Video: Ancient marine sediments provide clues to future climate change
Atmospheric carbon dioxide concentration was the major driver behind the global climatic shifts that occurred between 53 and 34 million years ago, according to new research led by the University of Southampton.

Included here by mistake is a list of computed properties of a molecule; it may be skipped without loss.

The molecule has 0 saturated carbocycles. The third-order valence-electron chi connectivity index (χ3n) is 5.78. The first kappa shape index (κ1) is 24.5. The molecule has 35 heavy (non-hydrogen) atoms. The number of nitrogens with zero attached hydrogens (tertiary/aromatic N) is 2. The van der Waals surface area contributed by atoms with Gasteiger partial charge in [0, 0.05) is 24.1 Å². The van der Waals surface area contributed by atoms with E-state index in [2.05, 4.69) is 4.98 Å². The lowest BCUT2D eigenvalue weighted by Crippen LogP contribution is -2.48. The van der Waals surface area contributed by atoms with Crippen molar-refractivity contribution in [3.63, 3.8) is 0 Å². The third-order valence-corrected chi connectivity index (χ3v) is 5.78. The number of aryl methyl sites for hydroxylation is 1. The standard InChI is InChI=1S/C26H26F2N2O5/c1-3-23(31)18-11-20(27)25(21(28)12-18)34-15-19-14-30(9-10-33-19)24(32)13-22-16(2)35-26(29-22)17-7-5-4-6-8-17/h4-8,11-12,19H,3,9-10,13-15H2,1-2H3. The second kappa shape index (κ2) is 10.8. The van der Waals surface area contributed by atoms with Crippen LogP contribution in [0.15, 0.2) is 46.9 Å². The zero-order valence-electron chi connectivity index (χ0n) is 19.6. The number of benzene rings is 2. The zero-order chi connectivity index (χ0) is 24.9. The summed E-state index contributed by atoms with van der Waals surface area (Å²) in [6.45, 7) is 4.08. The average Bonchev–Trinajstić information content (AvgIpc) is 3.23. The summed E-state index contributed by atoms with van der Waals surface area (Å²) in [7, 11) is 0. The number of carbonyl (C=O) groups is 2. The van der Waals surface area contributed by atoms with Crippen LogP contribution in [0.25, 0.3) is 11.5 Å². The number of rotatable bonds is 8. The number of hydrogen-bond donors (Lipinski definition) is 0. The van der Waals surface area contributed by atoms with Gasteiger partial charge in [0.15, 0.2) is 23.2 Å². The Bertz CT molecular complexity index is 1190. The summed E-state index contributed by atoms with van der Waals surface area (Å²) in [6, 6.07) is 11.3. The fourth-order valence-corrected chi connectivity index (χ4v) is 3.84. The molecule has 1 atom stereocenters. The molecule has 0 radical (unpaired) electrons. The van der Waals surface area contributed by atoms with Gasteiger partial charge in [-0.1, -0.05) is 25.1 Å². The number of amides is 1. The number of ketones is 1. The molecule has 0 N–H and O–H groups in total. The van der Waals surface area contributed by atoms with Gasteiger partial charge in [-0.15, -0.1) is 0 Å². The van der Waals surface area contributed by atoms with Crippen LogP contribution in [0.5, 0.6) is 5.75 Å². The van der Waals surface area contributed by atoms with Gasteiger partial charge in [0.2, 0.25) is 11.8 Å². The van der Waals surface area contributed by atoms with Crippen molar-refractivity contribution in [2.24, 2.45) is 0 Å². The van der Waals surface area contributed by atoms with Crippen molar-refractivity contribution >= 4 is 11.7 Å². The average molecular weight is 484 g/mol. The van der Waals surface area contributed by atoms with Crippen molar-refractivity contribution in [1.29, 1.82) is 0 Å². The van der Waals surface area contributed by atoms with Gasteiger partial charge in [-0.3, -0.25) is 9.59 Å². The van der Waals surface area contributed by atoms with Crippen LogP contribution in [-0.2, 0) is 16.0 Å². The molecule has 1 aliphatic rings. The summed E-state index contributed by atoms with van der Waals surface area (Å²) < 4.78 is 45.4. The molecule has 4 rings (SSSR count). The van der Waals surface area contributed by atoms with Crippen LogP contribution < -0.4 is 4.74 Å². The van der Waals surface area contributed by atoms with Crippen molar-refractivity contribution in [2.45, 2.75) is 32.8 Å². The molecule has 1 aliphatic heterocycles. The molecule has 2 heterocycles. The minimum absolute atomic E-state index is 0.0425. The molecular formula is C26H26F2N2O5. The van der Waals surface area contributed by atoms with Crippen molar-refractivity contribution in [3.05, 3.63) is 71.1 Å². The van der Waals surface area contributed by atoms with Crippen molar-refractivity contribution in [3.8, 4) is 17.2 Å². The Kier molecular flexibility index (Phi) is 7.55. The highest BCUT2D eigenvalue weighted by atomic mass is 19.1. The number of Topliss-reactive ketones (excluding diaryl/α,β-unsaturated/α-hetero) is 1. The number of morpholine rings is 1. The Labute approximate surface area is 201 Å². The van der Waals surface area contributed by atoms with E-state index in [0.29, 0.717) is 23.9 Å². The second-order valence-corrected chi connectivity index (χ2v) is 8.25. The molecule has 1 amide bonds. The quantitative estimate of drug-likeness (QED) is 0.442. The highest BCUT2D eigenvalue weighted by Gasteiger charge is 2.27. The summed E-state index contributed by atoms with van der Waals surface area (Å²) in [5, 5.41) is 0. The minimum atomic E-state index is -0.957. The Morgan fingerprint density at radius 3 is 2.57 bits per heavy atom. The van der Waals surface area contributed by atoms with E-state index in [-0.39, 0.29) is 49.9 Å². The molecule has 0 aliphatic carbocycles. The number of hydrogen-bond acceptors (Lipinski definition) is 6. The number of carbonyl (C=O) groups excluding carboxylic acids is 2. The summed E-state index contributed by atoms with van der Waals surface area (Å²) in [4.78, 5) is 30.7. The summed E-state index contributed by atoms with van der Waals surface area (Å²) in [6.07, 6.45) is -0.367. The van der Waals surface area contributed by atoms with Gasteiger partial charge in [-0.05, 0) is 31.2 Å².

The study, which was published today in Nature, is the first to resolve the relationship between carbon dioxide (CO2) and climate during the period known as the ‘Eocene epoch’ when global temperatures were around 14 oC warmer than today. This is an important step in understanding ancient climate and thus helping scientists better predict future climate change. The UK-wide research team developed new records of past CO2 levels by analysing ancient ocean sediments. The results support the view that elevated CO2 was responsible for the extreme warmth of the early Eocene and that CO2 decline was responsible for the subsequent cooling that ultimately led to the establishment of today’s polar ice sheets.